Business Irish

Sunday 28 May 2017

NAMA takes control of Mansfield's Isle of Man companies

Donal O'Donovan

Donal O'Donovan

NAMA has taken control of the two Isle of Man-based companies that sit at the top of Jim Mansfield's complicated group of holding companies and investments.

NAMA, Ireland's dump for toxic bank assets, appointed Kieran Wallace, a partner at KPMG, as receiver of the off-shore companies, called Dunbeg and Fanmore, as part of its swoop on the colourful businessman's assets.

Mr Wallace last week took charge of Mr Mansfield's Weston Airport, six of his apartment blocks at Citywest and his Palmerstown House Estate and golf course.

Now it has emerged that the Isle of Man companies were also netted in the swoop. The existence of the two off-shore holding companies was controversially revealed to stunned suppliers and business associates of Mr Mansfield when the company behind the Citywest hotel went into liquidation last January with debts of €192m.

Claims

The creditors, including around 100 small businesses -- some of which were owed hundreds of thousands of euro -- had no claims on Mr Mansfield's fortune even though his company had unlimited liability.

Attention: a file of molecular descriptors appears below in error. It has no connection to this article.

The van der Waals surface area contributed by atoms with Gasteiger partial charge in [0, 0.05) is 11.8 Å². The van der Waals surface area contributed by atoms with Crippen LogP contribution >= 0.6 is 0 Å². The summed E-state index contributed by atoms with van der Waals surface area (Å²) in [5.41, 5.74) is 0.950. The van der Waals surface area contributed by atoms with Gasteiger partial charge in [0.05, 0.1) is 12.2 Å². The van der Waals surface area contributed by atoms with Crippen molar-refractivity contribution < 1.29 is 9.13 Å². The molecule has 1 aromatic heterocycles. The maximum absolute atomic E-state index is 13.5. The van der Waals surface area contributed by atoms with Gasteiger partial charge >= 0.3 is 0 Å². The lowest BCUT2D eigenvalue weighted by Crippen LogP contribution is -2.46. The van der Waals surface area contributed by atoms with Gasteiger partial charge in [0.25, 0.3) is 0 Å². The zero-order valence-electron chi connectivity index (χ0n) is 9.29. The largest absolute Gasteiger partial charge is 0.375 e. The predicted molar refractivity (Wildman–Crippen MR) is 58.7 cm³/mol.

The revelation came when Tony Mansfield, a director of the company, told creditors that Citywest was ultimately owed by the off-shore companies.

Citywest, Weston Aerodrome and Palmerstown House are ultimately owned by the two Isle of Man companies. NAMA's action will give little comfort to smaller creditors, however, because they are still last in the queue for payment.

Unlimited company status also means that the companies in the Mansfield Group did not have to file detailed financial accounts with the Irish Companies Office, making it impossible for people doing business with them to ever know if they were trading with profitable partners.

The Isle of Man-based holding companies were also spared having to publish detailed sets of accounts because they had no direct employees.

There are now a plethora of banks and receivers jockeying for first dibs on the Mansfield assets.

Irish Independent

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